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Brazil anxious that Zika virus could deter Olympic visitors

A health worker sprays insecticide to stop the spread of the Zika virus ahead of upcoming Carnival celebrations in Rio de Janeiro, Brazil. (Credit: AP Photo/Leo Correa)

Since its outbreak in Brazil last year, the Zika virus has spread with alarming speed through Latin America and, with a few isolated cases, to the United States. Now, Brazilian officials are anxious that fears of contracting the virus will deter visitors from traveling to Rio de Janeiro in August for the 2016 Olympic Games.

The Zika virus is transmitted by the Aedes aegypti mosquito as well as, potentially, through sexual contact. With fewer than 200 days until the start of the Rio games, Brazilian authorities are taking every precaution to ensure that tourists don’t feel threatened by Zika, which is thought to be the cause of a recent and dramatic increase in newborns being born with a brain malformation known as microcephaly.

“The Olympic and Paralympic venues will be inspected on a daily basis,” said Philip Wilkinson, a spokesman for Rio 2016.

The inspections will begin four months before the Games to eliminate any stagnant water that could serve as breeding grounds for mosquitoes, and the facilities will be inspected daily after the start of the games. Fumigation will be used on a case-by-case basis, according to the BBC, to ensure the health and safety of the athletes and visitors.

The Brazilian health ministry says it is also banking on the fact that the Games are taking place during the region’s dry season, when mosquitoes are far less evident and there are considerably fewer cases of mosquito-borne viruses.

Although the primary concern is for pregnant women, Brazil’s tourism minister, Henrique Alves, said Brazil is safe for pregnant women as well. According to the New York Times, he added that he expects the Zika outbreak to ease, and that by August, the virus will not affect the games. So far, officials say they see no signs of trip cancellations in Rio or even in the state of Pernambuco, the hotbed of the Zika outbreak.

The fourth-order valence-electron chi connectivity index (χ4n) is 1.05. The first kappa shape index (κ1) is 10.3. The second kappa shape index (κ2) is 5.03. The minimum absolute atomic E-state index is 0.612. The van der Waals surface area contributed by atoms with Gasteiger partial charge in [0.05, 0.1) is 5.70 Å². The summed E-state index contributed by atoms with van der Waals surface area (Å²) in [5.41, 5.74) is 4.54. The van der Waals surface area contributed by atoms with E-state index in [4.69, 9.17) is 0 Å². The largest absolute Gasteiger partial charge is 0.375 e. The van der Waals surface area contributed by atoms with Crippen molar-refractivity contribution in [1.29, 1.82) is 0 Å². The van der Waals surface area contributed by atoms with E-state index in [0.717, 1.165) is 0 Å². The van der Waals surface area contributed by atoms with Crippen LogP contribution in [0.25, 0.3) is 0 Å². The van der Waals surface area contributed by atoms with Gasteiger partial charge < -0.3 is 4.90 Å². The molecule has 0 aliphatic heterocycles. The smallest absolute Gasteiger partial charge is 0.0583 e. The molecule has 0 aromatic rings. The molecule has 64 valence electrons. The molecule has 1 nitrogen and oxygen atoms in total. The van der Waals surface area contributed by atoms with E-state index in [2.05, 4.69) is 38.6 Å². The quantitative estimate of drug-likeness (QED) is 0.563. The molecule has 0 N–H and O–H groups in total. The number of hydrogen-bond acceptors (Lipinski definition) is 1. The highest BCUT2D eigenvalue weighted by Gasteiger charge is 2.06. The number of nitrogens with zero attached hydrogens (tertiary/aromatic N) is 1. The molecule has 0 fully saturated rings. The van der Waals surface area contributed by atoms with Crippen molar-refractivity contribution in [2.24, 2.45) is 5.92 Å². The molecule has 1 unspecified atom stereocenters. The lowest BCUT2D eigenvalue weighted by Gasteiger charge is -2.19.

Some have criticized Olympic and tourism officials in Brazil for initially downplaying the risks of contracting Zika for foreign visitors in light of the Olympics as well as the upcoming Carnival celebrations, which attracted 1.5 million tourists just last year.

But Brazilian officials have since had to act after the U.S. Centers for Disease Control and Prevention urged pregnant women to postpone travel to Brazil and 20 other countries in Latin America. The CDC also recommended that pregnant women who have recently traveled to these places be screened and monitored for the Zika virus.

While we lack definitive proof that the Zika virus causes microcephaly, the evidence we do have is both suggestive and extremely worrisome, according to Margaret Chan, director general at the World Health Organization.

The governments of Brazil and other countries have also recommended that women avoid becoming pregnant until the virus is better understood, with El Salvador issuing the recommendation to delay having children for another two years. If this recommendation sounds like a cry of desperation, it’s because it is: more than 3,700 cases of microcephaly have been recorded in the last 13 months. In comparison, just 147 cases of microcephaly were recorded in 2014.

Public health officials see no easy solution due to the sheer number of mosquitoes, and because there is currently no known vaccine for the virus.

“We are losing the battle in a big way,” said Brazil’s health minister, Marcelo Castro, according to Reuters.

Last week, the British biotech company Oxitec announced that it was extending its trial of genetically modified mosquitoes in Brazil to try to decrease the population of the Aedes aegypti species. Meanwhile, laboratories in the U.S. and the U.K. are rushing to develop a method of identifying the virus in suspected patients, as well as a vaccine; a process, according to Reuters, that scientists say may take years.


About Author

Lisa Nikolau

Lisa Nikolau is a Madrid-based reporter for Humanosphere, covering gender equality, indigenous rights and poverty in Latin America and worldwide. Find her on Twitter at @lisanikolau, email or see her latest work at